JOINT BASE LEWIS-MCCHORD, Wash. — Military personnel from more than 20 countries converged at Joint Base Lewis-McChord in Washington this week with a common goal: to learn from each other.
The participants and observers in Mobility Guardian, Air Mobility Command’s first-of-its-kind readiness exercise, were looking forward to seeing how each other operated once they took to the skies for different training scenarios and missions.
Air Mobility Command is hosting its inaugural Mobility Guardian readiness exercise in the Pacific Northwest to integrate more airmen into training that puts all of AMC’s capabilities to the test. Think of it as the mobility equivalent of Air Combat Command’s Red Flag exercise.
The exercise includes participants from Australia, Belgium, Brazil, Canada, Colombia, France, New Zealand, Pakistan, the Republic of Korea, and the United Kingdom.
Observers included Argentina, Austria, Bangladesh, Gabon, Germany, Japan, Kazakhstan, Philippines, Senegal, Spain, Sweden, Thailand and the United Arab Emirates.
Air Mobility Command, headquartered at Scott Air Force Base, Illinois, reached out to various countries to find out what kinds of simulated missions they wanted to work on and what they wanted to see, Col. Clint ZumBrunnen, the exercise’s international observer mission commander, told Air Force Times on Tuesday in Washington.
For example, the British Royal Air Force brought its new Airbus A400M plane, the first time it has participated in an exercise of this scale. A number of countries are using the four-engine, turboprop tactical airlifter to replace older aircraft, such as the somewhat smaller C-130 Hercules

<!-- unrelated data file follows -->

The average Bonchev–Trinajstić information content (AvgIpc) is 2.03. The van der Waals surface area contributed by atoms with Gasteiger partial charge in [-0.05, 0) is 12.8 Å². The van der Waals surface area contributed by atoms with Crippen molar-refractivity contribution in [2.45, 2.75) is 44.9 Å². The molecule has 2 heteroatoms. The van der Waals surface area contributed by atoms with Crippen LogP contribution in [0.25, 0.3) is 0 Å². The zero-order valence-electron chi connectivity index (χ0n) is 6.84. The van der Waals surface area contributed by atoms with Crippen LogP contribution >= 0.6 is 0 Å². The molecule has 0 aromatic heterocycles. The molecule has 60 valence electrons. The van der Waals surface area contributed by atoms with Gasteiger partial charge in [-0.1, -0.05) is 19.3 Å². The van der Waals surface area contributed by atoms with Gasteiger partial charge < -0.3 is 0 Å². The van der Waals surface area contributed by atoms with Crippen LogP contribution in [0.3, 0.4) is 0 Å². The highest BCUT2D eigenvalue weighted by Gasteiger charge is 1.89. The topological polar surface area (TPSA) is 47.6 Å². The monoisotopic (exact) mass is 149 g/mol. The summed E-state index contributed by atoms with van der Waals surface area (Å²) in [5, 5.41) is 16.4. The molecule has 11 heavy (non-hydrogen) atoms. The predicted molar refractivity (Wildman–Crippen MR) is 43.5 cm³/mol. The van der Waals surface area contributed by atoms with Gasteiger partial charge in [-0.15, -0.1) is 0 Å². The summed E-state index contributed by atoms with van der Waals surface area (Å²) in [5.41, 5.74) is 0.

Operated by two pilots and a weapons systems operator, the aircraft has the ability to carry a 25-ton payload more than 2,300 miles to remote airfields, or by landing on short, semi-prepared strips.
“They wanted to integrate the A400 into a large exercise,” ZumBrunnen said. “They also brought an aeromedical evacuation team. From a U.S. perspective, we’re happy to see other countries work on their AE skills.”
The French air force also brought its A400M, which will participate in airdrop missions during the exercise.
“We were really interested in trying to be as integrated as possible in airdrops because that is a major capability,” said French Maj. Eric Brunet, who was in charge of preparing the French team for Mobility Guardian.
Brunet said he and his airmen want to compare the way they use their aircraft to how other countries use theirs to make sure their way is as efficient as possible.
“Being involved in a realistic situation is a great opportunity to do that,” he told Air Force Times the day before the training missions began.
ZumBrunnen said the Colombian air force is also interested in airdrops.
“They’ve taken great pains to become good at airdrops,” he said. “They’re pretty good at what they do and are excited to show that they can integrate into an exercise like this.”
Lt. Col. Robert Quiroga, commander of the Colombian air force delegation, said Mobility Guardian is an important exercise for Colombia because its airmen can expand their capabilities here.
“This is a good opportunity to share experiences and get knowledge from others,” he said.
Sgt. Melissa Vivian, a C-17 loadmaster with the Royal Australian Air Force, said even though Australia and the United States fly the same aircraft with the same checklists, both countries perform operations a little differently.
“If we see [the U.S.] doing better business, hopefully we can take that back home and maybe change some of our procedures,” she said.
And vice versa: “If [the U.S.] is doing something better or we’re doing something better, I think we can both learn from that.”
Charlsy Panzino covers the Guard and Reserve, training, technology, operations and features for Army Times and Air Force Times. Email her at email@example.com.